Spanish police were alerted after a woman started "acting suspiciously" and carrying a large suitcase at the country's border with Morocco in the Spanish city of Ceuta, located on the north coast of Africa.
Noticing her nervousness, officials at the border crossing asked her to open the suitcase where they discovered a 19-year-old man from Gabon, a country in West Africa squashed into the luggage holder and on the brink of suffocation.
EL PAÍS: Spanish officials in Ceuta arrest a Moroccan woman who tried to smuggle a 19yr-old immigrant from Gabon in a suitcase.— M•A•J (@UItraSuristic) January 2, 2017
What the… pic.twitter.com/b5neZaffiT
The Spanish civil guard arrested the woman on 30 December 2016, it is thought she could be part of a wider smuggling operation and was paid to transport the man to Spain; if found guilty, she could face seven years in jail.
Humanitarian organizations have long been calling for safe passages into Europe to prevent the exploration of alternative routes and more desperate methods that often have fatal consequences.
The Mediterranean Sea is now known as the 'Mediterranean Graveyard' after the deaths of thousands of migrants at sea trying to cross into Europe.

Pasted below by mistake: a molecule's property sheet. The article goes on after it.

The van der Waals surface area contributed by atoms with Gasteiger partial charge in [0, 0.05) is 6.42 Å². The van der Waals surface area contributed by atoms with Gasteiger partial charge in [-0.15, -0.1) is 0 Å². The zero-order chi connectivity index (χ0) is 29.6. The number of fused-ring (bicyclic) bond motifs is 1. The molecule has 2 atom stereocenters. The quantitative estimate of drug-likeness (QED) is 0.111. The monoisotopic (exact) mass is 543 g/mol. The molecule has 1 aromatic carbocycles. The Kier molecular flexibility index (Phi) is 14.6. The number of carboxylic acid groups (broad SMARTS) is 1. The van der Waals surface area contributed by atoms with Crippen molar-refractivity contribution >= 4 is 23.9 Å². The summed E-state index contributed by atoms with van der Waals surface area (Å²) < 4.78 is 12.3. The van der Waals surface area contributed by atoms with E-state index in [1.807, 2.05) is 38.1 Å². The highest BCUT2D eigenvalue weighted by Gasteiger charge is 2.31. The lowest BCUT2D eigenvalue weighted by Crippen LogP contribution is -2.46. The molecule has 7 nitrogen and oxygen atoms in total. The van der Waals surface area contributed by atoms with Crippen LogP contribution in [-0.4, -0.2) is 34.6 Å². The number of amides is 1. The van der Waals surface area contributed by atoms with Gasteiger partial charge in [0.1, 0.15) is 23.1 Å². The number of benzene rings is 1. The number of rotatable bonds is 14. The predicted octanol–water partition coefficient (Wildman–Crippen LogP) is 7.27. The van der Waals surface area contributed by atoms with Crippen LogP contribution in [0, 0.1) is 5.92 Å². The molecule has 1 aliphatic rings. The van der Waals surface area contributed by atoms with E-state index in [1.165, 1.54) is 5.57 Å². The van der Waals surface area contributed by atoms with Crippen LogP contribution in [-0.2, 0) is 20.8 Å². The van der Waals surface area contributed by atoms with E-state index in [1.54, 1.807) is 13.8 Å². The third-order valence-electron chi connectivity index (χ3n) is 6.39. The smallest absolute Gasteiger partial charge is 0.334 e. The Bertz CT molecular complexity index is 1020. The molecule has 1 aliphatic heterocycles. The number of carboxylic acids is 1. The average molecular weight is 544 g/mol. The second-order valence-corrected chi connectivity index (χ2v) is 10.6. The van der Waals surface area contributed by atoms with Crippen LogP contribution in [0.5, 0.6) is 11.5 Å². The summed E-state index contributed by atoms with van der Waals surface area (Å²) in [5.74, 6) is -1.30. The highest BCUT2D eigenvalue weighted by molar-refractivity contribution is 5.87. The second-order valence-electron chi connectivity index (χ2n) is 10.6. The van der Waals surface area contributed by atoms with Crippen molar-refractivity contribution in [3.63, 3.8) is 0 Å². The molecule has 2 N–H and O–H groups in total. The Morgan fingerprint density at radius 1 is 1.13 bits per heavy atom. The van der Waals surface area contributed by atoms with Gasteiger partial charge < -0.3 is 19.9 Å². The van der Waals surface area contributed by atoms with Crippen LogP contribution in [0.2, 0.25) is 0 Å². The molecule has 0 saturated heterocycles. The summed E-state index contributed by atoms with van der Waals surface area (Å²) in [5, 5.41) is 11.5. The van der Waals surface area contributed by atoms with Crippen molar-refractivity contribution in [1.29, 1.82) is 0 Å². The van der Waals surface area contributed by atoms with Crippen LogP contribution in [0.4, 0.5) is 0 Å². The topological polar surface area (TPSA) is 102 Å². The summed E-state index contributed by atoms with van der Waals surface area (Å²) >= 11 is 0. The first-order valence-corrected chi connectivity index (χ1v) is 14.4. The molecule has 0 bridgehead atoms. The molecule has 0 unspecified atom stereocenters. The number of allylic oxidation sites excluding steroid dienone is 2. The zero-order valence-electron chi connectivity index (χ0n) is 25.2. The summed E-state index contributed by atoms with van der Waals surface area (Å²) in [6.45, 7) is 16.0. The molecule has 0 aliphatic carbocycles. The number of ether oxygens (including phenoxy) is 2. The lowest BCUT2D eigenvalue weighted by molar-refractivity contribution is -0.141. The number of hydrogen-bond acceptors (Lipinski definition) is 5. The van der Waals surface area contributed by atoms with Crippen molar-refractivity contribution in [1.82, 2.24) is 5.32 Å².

The Western Balkan route, which became more popular among refugees, was then closed off by EU officials to migrants in 2016, leaving hundreds stranded at various countries' borders.
Just before the end of 2016, Europe's largest unofficial refugee camp in France, known as 'the Jungle' in Calais, was demolished and closed down, leaving thousands of unaccompanied child refugees homeless with nowhere to go.
On 1 January 2017, more than a thousand African migrants attempted to storm Spain's north eastern border with Morocco leaving more than fifty people injured. It came after 400 succeeded in breaching the six meter high fence in Ceuta in December.
The body in the suitcase may soon be old news but it represents a new struggle for some migrants still desperate to reach Europe.